Let's move on from all these lists to the journalist's second-best friend: a quiz of dubious value! What former socialist-bloc nation is becoming the next international cinematic surprise, à la Romania? Since I've already given you the answer, let's admit that it's a trick question. As a former republic of Yugoslavia, Slovenia -- which borders Italy, Austria, Hungary and Croatia -- was only briefly part of the Soviet bloc, before Marshal Tito broke away to pursue his own brand of communism. (Which, whatever you think of it, was vastly preferable to the nightmare of tribalism and civil war that followed its collapse.)
Also, Slovenian cinema isn't new, it's just getting a brief moment in the sun right now because New York's Lincoln Center is hosting a six-day retrospective called "At the Crossroads: Slovenian Cinema," which runs through July 22. Although it's one of the smallest and poorest of the European Union nations (as well as the one hardly anybody could identify on a map), Slovenia contributed many films and directors to the exciting Yugoslav scene of the '60s and '70s, beginning with films like Frantisek Cap's 1953 college comedy "Vesna" and France Stiglic's World War II drama "Valley of Peace," made in 1956 and starring African-American actor John Kitzmiller (an ex-G.I. who stayed in Europe to work as an actor).
This week's mini-fest will also include rarely-seen classics like Bostjan Hladnik's 1961 "Dance in the Rain," perhaps the first film of Yugoslavia's '60s-modernist new wave, Matjaz Klopcic's delicate 1967 relationship drama "Paper Planes," and "Raft of the Medusa," a 1980 parable of aesthetic revolution directed by acclaimed cinematographer Karpo Godina. One can hope that some of those titles will finally reach DVD after this exposure, and that goes double for Slovenia's post-independence films, most virtually unseen in the West.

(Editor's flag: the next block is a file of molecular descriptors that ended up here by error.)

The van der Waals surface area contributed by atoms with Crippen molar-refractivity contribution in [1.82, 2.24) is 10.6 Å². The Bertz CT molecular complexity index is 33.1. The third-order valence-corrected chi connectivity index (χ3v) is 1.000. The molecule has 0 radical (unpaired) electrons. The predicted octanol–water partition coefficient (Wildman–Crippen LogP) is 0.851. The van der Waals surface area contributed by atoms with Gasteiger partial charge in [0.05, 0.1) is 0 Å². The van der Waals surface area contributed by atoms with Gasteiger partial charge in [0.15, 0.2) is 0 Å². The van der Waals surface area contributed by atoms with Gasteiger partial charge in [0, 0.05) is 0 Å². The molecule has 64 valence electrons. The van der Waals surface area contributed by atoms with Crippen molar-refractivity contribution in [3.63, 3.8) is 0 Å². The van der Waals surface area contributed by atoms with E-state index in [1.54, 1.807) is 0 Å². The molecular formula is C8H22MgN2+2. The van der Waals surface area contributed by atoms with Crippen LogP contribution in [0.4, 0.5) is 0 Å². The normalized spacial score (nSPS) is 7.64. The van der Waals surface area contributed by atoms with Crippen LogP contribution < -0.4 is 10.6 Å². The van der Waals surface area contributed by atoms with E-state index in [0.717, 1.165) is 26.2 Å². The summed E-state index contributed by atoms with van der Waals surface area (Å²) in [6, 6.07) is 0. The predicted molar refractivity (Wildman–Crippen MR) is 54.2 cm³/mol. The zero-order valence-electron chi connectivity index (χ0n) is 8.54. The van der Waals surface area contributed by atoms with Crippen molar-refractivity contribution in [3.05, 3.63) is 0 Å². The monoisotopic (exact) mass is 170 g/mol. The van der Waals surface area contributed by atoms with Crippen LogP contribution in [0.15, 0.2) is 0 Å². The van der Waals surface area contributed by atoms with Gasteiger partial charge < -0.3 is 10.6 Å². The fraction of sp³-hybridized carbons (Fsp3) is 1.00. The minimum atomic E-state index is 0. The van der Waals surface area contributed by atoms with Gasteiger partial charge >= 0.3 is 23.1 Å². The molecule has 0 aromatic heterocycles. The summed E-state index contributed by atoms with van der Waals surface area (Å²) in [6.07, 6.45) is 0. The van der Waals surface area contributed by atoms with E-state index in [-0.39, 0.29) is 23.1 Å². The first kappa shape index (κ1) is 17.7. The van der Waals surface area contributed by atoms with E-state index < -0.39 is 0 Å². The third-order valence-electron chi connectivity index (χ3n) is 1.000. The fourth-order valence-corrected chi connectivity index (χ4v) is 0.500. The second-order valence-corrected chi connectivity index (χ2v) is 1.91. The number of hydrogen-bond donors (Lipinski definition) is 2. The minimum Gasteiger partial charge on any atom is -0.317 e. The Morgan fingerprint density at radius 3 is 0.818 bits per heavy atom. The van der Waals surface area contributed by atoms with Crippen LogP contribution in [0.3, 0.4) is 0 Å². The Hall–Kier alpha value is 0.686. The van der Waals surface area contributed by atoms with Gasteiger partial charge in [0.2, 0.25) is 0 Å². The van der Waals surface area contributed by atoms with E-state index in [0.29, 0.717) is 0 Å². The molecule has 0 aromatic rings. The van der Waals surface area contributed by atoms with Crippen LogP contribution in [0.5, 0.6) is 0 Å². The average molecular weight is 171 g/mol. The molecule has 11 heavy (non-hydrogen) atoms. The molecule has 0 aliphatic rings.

I've been able to sample a few of the more contemporary films in this selection, and there are several worth seeking out (or pestering your favored DVD source about). Andrej Kosak's 1996 drama "Outsider" is set in the '70s punk scene in the Slovenian capital of Ljubljana, and yes, there was one. Janez Burger's 1999 "Idle Running" is a Jarmusch/Linklater-flavored slacker comedy, and the brand new Slovenian-Croatian hit "Rooster's Breakfast," from director Marko Nabersnik, is a loopy and slightly dark rural comedy with overtones of thriller. I haven't seen Maja Weiss' 2002 "Guardian of the Frontier," a yarn about a trio of college-age women who embark on a canoe trip near the Croatian border and wind up somewhere between a monster movie and a Balkan version of "Deliverance," but it's reportedly amazing.